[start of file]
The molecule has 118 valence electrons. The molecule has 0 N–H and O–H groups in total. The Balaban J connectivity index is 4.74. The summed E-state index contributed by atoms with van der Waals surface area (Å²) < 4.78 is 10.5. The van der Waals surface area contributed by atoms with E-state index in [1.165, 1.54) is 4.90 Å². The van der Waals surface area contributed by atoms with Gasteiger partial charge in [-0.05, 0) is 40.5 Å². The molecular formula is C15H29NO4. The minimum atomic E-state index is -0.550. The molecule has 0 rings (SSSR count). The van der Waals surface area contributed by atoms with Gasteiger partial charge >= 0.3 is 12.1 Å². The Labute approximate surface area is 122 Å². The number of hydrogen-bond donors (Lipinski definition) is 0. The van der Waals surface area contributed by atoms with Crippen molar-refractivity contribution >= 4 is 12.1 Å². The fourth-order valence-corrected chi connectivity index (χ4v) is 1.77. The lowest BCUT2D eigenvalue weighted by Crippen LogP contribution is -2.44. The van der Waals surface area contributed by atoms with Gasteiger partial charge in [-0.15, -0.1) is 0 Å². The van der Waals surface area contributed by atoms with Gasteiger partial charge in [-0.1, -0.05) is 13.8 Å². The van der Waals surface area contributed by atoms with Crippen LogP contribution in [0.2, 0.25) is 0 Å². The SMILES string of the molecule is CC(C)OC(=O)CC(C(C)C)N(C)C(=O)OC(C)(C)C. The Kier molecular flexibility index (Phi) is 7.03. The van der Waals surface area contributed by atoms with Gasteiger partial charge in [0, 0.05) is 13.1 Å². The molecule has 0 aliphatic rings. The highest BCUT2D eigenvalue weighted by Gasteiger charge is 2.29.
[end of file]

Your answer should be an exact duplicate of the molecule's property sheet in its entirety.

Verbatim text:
The molecule has 118 valence electrons. The molecule has 0 N–H and O–H groups in total. The Balaban J connectivity index is 4.74. The summed E-state index contributed by atoms with van der Waals surface area (Å²) < 4.78 is 10.5. The van der Waals surface area contributed by atoms with E-state index in [1.165, 1.54) is 4.90 Å². The van der Waals surface area contributed by atoms with Gasteiger partial charge in [-0.05, 0) is 40.5 Å². The molecular formula is C15H29NO4. The minimum atomic E-state index is -0.550. The molecule has 0 rings (SSSR count). The van der Waals surface area contributed by atoms with Gasteiger partial charge >= 0.3 is 12.1 Å². The Labute approximate surface area is 122 Å². The number of hydrogen-bond donors (Lipinski definition) is 0. The van der Waals surface area contributed by atoms with Crippen molar-refractivity contribution >= 4 is 12.1 Å². The fourth-order valence-corrected chi connectivity index (χ4v) is 1.77. The lowest BCUT2D eigenvalue weighted by Crippen LogP contribution is -2.44. The van der Waals surface area contributed by atoms with Gasteiger partial charge in [-0.15, -0.1) is 0 Å². The van der Waals surface area contributed by atoms with Gasteiger partial charge in [-0.1, -0.05) is 13.8 Å². The van der Waals surface area contributed by atoms with Crippen LogP contribution in [0.2, 0.25) is 0 Å². The SMILES string of the molecule is CC(C)OC(=O)CC(C(C)C)N(C)C(=O)OC(C)(C)C. The Kier molecular flexibility index (Phi) is 7.03. The van der Waals surface area contributed by atoms with Gasteiger partial charge in [0, 0.05) is 13.1 Å². The molecule has 0 aliphatic rings. The highest BCUT2D eigenvalue weighted by Gasteiger charge is 2.29.